• History: Logs task execution data.

How to create a task

There's more than one way to skin a cat - I mean: to create a task. This list is sorted from easy to hard:

  1. Use the Task Scheduler GUI and create the task ;-)
  2. Use the wrapper functions provided by the UDF
  3. Select a task in the Task Scheduler GUI and export it to a file as XML. Modify the created XML source file and import it using the Task Scheduler GUI
  4. Export the XML source of an existing task using _TS_TaskExportXML to memory or to a file, modify this XML source and create a new task using _TS_TaskImportXML
  5. Retrieve the properties of an existing task to memory, modify the properties and create the new task by using _TS_TaskCreate, _TS_TaskPropertiesSet and _TS_TaskRegister
  6. Retrieve the properties of an existing task as AutoIt array definition, copy the array from the console to your script, modify the properties and create a new task using _TS_TaskCreate, _TS_TaskPropertiesSet and _TS_TaskRegister
  7. Create a task from scatch by using the functions of the UDF

Use the Task Scheduler GUI

The web is full of videos and tutorials describing how to create tasks using the Task Scheduler GUI (example).

Use Wrapper functions

Call the wrapper functions provided by the UDF in the following sequence:

  • _TS_Wrapper_TaskCreate: Create the TaskDefinition object and set a few general properties
  • _TS_Wrapper_PrincipalSet: Set the principal properties of a task like logon type, run level
  • _TS_Wrapper_TriggerLogon: Set a trigger to start a task when a user logs on. More trigger functions are available
  • _TS_Wrapper_ActionCreate: Set the action to be executetd whent a task gets started
  • _TS_Wrapper_TaskRegister: Register the task in a folder and pass some additional properties


Example (for better readability all error checking has been removed):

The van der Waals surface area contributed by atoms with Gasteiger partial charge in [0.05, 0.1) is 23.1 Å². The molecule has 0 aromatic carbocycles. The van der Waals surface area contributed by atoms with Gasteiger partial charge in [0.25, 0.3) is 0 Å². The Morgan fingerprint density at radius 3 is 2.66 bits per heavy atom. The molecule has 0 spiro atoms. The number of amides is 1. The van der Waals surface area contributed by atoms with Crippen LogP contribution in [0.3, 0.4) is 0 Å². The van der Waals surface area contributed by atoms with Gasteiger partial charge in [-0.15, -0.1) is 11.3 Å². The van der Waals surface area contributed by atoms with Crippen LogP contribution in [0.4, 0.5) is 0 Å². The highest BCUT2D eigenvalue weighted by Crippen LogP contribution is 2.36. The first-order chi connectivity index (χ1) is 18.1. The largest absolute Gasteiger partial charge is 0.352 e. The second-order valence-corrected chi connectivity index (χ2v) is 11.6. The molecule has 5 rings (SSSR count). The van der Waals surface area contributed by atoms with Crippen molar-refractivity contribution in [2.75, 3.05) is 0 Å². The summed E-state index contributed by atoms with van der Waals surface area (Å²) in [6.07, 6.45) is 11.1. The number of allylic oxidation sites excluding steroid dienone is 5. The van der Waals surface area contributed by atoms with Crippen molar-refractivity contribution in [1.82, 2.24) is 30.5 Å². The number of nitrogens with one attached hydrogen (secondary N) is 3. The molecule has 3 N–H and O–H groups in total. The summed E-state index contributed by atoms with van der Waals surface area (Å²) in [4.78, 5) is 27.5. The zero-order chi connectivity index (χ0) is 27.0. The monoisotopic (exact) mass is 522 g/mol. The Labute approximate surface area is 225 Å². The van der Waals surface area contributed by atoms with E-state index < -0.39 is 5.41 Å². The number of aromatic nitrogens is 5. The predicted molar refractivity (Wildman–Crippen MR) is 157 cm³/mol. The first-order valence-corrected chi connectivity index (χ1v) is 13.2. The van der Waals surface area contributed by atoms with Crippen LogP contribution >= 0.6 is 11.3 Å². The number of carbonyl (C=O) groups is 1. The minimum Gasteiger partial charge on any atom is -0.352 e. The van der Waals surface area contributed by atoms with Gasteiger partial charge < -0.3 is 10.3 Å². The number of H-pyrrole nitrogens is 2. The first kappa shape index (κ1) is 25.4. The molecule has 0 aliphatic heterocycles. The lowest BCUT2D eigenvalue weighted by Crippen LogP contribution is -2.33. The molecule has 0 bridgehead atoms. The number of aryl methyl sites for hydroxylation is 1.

#include <TaskScheduler.au3>

; Prepare start and end date of the trigger. Format must be YYYY-MM-DDTHH:MM:SS
Global $sStartDateTime = _DateAdd("n", 2, _NowCalc()) ; Start two minutes from now
$sStartDateTime = StringReplace($sStartDateTime, "/", "-")
$sStartDateTime = StringReplace($sStartDateTime, " ", "T")
Global $sEndDateTime = _DateAdd("M", 4, _NowCalc()) ; End 4 months from now
$sEndDateTime = StringReplace($sEndDateTime, "/", "-")
$sEndDateTime = StringReplace($sEndDateTime, " ", "T")

; Connect to the Task Scheduler Service
Global $oService = _TS_Open()

; Create task "Test_Logon" in folder "\Test" to run Notepad 2 minutes after the user logged on
Global $oTaskDefinition = _TS_Wrapper_TaskCreate($oService, "Test-Description", "Test-Doku" & @CRLF & "Line 2")
_TS_Wrapper_PrincipalSet($oTaskDefinition, $TASK_LOGON_INTERACTIVE_TOKEN)
_TS_Wrapper_TriggerLogon($oTaskDefinition, 2, $sStartDateTime, $sEndDateTime)
_TS_Wrapper_ActionCreate($oTaskDefinition, "Notepad")
_TS_Wrapper_TaskRegister($oService, "Test", "Test-Logon", $oTaskDefinition, Default, Default, $TASK_LOGON_INTERACTIVE_TOKEN)

Export/Modify/Import XML

The web is full of videos and tutorials describing how to export and import a task as XML using the Task Scheduler GUI (example).

Create task using _TS_TaskExportXML/_TS_TaskImportXML

Please have a look at the _TS_TaskCopy function in the UDF. This function shows how to create a new task using both XML inport/export functions.

Example (for better readability all error checking has been removed):

#include <TaskScheduler.au3>
Global $oService = _TS_Open()
; Import task "\test\Test-Task" as XML to an array
Local $aSourceTaskXML = _TS_TaskExportXML($oService, "\Test\Test-Task")
; Modify $aSourceTaskXML as desired here
; Create the new task in the same folder with name "Test-Task-NEW" from the modified array